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The Synoptic Problem is valid. Large segments of Matthew and Luke are word-for-word transcriptions of Mark. Large segments of Matthew and Luke are word-for-word reproductions of each other. Matthew and Luke share material not found in Mark. Luke 1:2 mentions that he (or she) consulted other works. The Q document is a hypothesized lost textual source for Matthew and Luke. If you compare the Greek verses of Matthew 3:7-10 and Luke 3:7-9 you will see that not only do they recount the story in the exact order but using the exact same words (copy and paste). Q as shared oral tradition cannot account for the nearly identical word-for-word parallels between Matthew and Luke thus; Q must be a written document. Q also was written in Greek because if the document was written in another language it would be improbable that two independent translations would have the exact same wording. If you subtract Mark from Matthew and Luke and take the common textual elements between them, then Q would be a collection of Jesus’ sayings and teachings (Pappias mentions a sayings gospel and the gospel of Thomas which is a sayings gospel has parallels with Q).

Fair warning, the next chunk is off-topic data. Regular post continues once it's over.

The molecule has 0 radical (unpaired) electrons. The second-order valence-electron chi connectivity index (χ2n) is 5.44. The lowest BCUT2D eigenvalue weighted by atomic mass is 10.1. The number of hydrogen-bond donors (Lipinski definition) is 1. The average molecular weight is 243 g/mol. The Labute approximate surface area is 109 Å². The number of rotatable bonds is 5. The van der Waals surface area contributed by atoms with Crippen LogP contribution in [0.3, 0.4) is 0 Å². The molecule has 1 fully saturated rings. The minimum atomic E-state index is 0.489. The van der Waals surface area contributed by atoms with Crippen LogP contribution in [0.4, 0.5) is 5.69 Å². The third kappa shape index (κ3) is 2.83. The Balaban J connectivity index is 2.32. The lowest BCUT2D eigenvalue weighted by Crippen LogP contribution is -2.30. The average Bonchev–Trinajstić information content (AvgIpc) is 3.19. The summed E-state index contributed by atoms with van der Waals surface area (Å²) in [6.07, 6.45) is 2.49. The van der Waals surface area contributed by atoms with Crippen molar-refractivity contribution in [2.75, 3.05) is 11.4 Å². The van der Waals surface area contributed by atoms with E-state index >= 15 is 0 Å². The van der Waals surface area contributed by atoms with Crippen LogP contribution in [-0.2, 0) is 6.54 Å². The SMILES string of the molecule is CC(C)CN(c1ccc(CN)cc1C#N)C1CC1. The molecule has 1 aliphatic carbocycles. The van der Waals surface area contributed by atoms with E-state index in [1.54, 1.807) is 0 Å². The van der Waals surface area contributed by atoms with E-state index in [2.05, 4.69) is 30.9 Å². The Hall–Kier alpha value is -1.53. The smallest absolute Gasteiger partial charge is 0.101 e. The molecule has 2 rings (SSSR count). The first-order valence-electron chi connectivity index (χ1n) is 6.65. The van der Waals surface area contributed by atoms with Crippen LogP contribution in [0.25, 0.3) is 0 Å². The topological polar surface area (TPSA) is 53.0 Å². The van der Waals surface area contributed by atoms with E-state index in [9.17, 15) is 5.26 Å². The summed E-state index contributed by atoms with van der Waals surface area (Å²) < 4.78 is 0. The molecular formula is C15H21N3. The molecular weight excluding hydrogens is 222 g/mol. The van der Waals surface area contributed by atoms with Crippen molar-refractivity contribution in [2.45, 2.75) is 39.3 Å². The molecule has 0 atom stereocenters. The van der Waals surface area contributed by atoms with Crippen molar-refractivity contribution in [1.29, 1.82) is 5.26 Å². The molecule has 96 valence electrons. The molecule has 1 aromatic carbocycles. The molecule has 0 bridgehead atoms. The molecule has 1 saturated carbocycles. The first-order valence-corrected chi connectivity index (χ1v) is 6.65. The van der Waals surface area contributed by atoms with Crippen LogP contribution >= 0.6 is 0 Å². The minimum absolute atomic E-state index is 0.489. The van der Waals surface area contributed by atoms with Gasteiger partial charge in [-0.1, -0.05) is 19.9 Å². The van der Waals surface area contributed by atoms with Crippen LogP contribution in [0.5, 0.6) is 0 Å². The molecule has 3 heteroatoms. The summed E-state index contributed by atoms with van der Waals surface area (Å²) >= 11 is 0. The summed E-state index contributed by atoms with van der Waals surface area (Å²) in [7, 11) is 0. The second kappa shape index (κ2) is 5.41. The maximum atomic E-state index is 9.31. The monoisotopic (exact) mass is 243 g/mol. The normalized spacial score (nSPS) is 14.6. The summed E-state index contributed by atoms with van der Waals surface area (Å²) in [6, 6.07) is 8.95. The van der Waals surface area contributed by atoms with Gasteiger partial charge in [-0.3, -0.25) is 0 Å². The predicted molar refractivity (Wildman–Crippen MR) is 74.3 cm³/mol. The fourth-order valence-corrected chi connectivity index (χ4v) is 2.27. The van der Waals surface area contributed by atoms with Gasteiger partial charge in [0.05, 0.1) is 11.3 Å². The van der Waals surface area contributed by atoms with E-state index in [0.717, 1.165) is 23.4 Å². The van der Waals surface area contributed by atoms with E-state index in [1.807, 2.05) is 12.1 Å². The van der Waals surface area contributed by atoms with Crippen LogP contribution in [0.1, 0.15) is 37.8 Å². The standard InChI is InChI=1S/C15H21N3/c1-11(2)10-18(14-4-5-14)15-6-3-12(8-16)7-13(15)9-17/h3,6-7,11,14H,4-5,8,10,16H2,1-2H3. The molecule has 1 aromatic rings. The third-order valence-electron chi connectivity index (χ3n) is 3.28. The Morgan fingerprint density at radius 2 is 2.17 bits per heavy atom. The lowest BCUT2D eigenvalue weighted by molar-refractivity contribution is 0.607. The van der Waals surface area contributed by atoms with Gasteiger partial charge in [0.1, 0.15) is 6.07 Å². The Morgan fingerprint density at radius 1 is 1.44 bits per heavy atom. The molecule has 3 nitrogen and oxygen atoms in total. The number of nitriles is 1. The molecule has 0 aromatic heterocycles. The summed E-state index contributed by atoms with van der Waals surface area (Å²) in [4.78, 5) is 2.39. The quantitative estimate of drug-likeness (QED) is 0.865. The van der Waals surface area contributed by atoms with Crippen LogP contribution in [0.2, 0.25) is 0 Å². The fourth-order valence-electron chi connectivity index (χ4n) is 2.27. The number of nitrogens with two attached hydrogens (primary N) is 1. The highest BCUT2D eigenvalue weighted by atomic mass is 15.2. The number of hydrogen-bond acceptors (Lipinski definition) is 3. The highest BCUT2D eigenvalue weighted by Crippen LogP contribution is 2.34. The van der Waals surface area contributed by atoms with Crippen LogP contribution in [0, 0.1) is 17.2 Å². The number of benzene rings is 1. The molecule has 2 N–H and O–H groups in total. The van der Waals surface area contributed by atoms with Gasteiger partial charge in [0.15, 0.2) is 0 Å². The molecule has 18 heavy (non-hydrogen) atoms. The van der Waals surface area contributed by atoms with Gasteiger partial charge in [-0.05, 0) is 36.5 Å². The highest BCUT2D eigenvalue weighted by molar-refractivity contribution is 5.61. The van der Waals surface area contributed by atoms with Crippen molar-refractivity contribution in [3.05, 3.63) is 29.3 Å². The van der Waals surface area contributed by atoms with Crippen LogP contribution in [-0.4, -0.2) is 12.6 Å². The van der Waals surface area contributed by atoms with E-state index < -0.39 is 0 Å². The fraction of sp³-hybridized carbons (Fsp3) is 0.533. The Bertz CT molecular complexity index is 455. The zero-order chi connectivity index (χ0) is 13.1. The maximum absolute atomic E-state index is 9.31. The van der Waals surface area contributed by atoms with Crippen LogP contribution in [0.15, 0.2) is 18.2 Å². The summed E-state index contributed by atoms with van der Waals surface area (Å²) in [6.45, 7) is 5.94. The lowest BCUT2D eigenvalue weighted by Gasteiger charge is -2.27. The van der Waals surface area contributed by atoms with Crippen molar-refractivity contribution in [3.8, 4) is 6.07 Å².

Filed by Frank at September 4th, 2008 under Religion

Thanks for strnitag the ball rolling with this insight.

Comment by Kayden — August 21, 2016 @ 12:19 pm

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